The Quicktime Conundrum, Part 2: Solved by our Readers

My readers submit additional tips for flawless H.264 Quicktimes

A couple of great suggestions for creating flawless H.264 Quicktime–and Flash!–movies popped up in the comments section of my last article. They deserve their own article.

Reader Brandon Cory suggests that exporting a Quicktime reference movie from Final Cut Pro in the Animation codec and then running that through Compressor’s H.264 encoder should retain the proper gamma settings. I tested this method and, to my total surprise, it works. My initial thought was that reference movies don’t contain the gamma tag, but when I exported a ProRes reference movie the gamma shift still occurred. Apparently using the right codec, one that doesn’t mess with gamma on export, is still a key to successful H.264 encoding.

One of the key benefits of using Compressor is the ability to use its excellent deinterlacing feature (under the Inspector’s “filters” tab). I use “blur” as that seems the most pleasing to my eye.

Reader [email protected] pointed out something I never dreamed was possible: the easiest way to make an H.264 Flash file from an H.264 Quicktime file is to change the extension from “.mov” to “.f4v”. That’s it. On the Mac I had to go into the H.264-encoded file’s “Get Info” properties and change the “Open with” attribute to Adobe Media Player, but it worked.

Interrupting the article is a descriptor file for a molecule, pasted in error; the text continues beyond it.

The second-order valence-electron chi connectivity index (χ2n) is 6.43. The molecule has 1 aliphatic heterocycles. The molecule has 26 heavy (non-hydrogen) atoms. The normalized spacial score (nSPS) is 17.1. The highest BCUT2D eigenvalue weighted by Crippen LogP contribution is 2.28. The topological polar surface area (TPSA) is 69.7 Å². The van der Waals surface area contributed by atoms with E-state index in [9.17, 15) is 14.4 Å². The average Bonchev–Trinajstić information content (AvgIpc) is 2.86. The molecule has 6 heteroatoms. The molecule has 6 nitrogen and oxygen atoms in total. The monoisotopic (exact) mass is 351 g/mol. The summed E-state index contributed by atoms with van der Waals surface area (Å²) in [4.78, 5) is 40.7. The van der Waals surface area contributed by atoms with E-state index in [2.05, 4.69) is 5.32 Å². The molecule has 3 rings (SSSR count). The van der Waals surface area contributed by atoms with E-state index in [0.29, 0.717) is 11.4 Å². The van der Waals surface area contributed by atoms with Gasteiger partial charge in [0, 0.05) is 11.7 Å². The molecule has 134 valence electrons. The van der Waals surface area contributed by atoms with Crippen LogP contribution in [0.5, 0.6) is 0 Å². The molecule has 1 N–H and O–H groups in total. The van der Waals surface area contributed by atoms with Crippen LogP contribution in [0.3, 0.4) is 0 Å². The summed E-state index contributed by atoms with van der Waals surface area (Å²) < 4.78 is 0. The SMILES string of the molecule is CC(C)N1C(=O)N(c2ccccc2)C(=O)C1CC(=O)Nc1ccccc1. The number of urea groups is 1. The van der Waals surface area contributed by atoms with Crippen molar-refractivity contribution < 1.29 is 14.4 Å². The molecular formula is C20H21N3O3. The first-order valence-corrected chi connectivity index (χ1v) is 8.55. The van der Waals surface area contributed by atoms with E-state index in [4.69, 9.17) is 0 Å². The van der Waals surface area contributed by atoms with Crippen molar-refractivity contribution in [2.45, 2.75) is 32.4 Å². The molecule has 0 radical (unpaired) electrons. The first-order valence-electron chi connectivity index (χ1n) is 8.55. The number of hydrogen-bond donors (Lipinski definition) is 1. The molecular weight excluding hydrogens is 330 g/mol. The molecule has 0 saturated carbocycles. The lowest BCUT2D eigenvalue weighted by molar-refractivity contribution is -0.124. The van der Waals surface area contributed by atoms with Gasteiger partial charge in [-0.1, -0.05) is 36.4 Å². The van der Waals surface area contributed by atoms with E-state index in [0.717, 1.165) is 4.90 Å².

This is particularly powerful because many large corporations won’t allow their staff to install Quicktime 7, either because they don’t want employees watching movies on company time or because, on the Windows platform, Quicktime was at one time bundled with iTunes and many corporations forbade the installation of iTunes on company computers. (I don’t know whether the two are still bundled together; I can’t tell from my position in the Mac world. Maybe a Windows user can post in comments whether this is still true..?)

Flash players can be found on virtually every computer in the world, so the ability to display the same H.264-encoded video in either player is a huge advantage.

Thanks a ton for your helpful comments, and if some more Quicktime hints and tricks show up I’ll be sure to make you aware of them. Thanks for reading AND contributing!

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Cinematographer Art Adams shoots spots, visual effects, web/interactive/mobile and high-end marketing projects. His website is at Art has been published in HD Video Pro, American Cinematographer, Australian Cinematographer and Camera Operator Magazine He is…

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